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Cœlestis aulæ Nuntius

The Messenger from God’s high throne

The Hymns of the Breviary and Missal

  1. Cœlestis aulæ Nuntius,
    Arcana pandens Numinis,
    Plenam salutat gratia
    Dei Parentem Virginem.
  2. Virgo propinquam sanguine
    Matrem Joannis visitat,
    Qui clausus alvo gestiens
    Adesse Christum nuntiat.
  3. Verbum, quod ante sæcula
    E mente Patris prodiit,
    E Matris alvo Virginis
    Mortalis Infans nascitur.
  4. Templo puellus sistitur,
    Legique paret Legifer,
    Hic se Redemptor paupere
    Pretio redemptus immolat.
  5. Quem jam dolebat perditum,
    Mox læta Mater invenit
    Ignota doctis mentibus
    Edisserentem Filium.
  6. Gloria tibi Domine
    Qui natus es de Virgine,
    Cum Patre et Sancto Spiritu
    In sempiterna sæcula.
  1. The Messenger from God’s high throne
    His secret counsel making known
    Hails Mary, child of David’s race,
    God’s Virgin-Mother, full of grace.
  2. The Mother-Maid with joyous feet
    Her friend, John’s mother, goes to greet;
    He, stirring in the enclosing womb,
    Declares that Christ his Lord has come.
  3. The Word, who ere the worlds began,
    From God the Father’s thought forth ran,
    Of Mary, Virgin undefiled,
    For us is born a mortal child.
  4. Christ to the Temple courts they bring;
    The King’s own law subjects the King;
    The world’s Redeemer for a price
    Is there redeemed, our sacrifice.
  5. The joyful Mother finds once more
    The Son she mourned as lost before;
    While doctors by His speech were shown
    The mysteries they had never known.
  6. To God the Three in One be praise,
    Who through these holy mysteries
    Grants grace to those who seek in prayer
    The glory of His bliss to share.
Author: Father Augustine Ricchini, O.P., 18th cent. Meter: Iambic dimeter. Translation by Alan G. McDougall. There are five translations. Liturgical Use: Vespers hymn. Theme: The Five Joyful Mysteries—one stanza being devoted to each Mystery. The Breviary Office in honor of the Most Holy Rosary, with its four proper hymns, was approved by Pope Leo XIII, in 1888. In studying the hymns it will be observed that the first three hymns celebrate in their fifteen stanzas, the fifteen Mysteries of the Holy Rosary. The fourth hymn is a recapitulation of the subject matter of the first three hymns. The hymns were written in 1757.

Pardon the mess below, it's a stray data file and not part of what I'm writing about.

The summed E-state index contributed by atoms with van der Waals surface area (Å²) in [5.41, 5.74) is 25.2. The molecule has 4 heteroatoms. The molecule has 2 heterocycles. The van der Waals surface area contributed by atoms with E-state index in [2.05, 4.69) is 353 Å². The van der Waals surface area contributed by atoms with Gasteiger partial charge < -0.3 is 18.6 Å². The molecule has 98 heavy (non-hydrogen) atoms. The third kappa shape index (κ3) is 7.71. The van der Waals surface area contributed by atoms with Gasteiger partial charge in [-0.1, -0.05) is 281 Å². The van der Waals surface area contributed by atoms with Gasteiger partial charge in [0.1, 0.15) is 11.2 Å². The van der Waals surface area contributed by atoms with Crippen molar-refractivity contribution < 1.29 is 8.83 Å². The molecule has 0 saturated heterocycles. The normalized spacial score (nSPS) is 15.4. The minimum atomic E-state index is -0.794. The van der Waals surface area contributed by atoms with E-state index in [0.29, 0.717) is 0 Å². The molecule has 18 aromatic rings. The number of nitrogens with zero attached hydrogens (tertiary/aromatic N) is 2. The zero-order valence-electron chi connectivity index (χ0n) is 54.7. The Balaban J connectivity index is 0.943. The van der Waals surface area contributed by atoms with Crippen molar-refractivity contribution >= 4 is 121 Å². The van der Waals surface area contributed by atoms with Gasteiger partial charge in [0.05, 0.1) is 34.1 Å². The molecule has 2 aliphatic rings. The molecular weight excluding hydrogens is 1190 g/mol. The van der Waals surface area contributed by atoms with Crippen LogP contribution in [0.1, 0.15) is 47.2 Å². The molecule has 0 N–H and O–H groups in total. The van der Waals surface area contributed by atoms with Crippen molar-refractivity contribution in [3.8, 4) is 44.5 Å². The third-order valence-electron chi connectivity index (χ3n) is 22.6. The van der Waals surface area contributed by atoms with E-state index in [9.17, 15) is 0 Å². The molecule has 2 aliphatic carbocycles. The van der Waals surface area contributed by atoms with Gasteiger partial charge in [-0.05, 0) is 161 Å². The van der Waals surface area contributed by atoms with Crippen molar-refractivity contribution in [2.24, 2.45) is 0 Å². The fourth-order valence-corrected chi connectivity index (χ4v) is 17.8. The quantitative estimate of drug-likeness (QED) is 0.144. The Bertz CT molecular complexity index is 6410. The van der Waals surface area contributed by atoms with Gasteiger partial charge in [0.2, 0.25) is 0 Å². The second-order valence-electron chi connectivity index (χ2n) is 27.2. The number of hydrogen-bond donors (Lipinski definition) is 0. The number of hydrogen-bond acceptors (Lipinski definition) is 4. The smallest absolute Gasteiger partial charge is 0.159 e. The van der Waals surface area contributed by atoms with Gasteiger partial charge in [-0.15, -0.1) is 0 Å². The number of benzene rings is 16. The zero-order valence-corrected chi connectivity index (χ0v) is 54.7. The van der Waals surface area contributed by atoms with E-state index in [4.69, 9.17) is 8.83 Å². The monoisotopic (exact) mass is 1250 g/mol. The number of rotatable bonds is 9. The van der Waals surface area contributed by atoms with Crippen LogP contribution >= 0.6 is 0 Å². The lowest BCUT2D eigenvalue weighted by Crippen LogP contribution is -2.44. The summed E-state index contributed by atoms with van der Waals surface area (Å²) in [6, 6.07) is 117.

1. The Annunciation: “The messenger of the heavenly court, revealing the mysteries of the Divinity, salutes, as full of grace, the Virgin-Mother of God.” Nuntius, the Archangel Gabriel (Cf. Luke 1, 26-28).
  2. The Visitation: “The Virgin visits one related to her by blood, the mother of John, who, though still enclosed in the womb, exultingly proclaims that Christ is present.” Exultavit infans in utero ejus (Luke 1, 41). Propinquam sanguine, Elizabeth, Mary’s cousin (Luke 1, 36); read the remainder of this chapter of St. Luke. It gives an account of the Visitation, and in it are found the two sublime Evangelical Canticles, the Magnificat (verses 46-55), and the Benedictus (verses 68-79).
  3. The Nativity: “The Word that from all eternity had proceeded from the intellect of the Father is born a mortal infant from the womb of a Virgin-Mother.” Verbum, the Eternal Son (Cf. John 1, 1-14).
  4. The Presentation: “The Child is presented in the temple, the Lawgiver obeys the Law, here the Redeemer offers Himself, and is redeemed by the offering of the poor.” The Law (Leviticus 12, 6-8) specified the offerings that must be made by the rich and by the poor on the purification of a woman after childbirth. The latter were required to offer a sacrifice of “a pair of turtle doves, or two young pigeons” (Cf. Luke 2, 22-24). Mary made the offering of the poor, and did for Him “according to the custom of the Law” (Luke 2, 27). The purification of the mother, and the redemption of the Child (Num. 18, 15) were quite different legal prescriptions, but it is reasonable to suppose that both ceremonies took place at the same time. Read the beautiful Canticle of Simeon (Luke 2, 29- 32).
  5. The Finding in the Temple: “Now the joyful Mother finds her Son whom she had already mourned as lost; finds Him expounding to learned minds things they did not know.”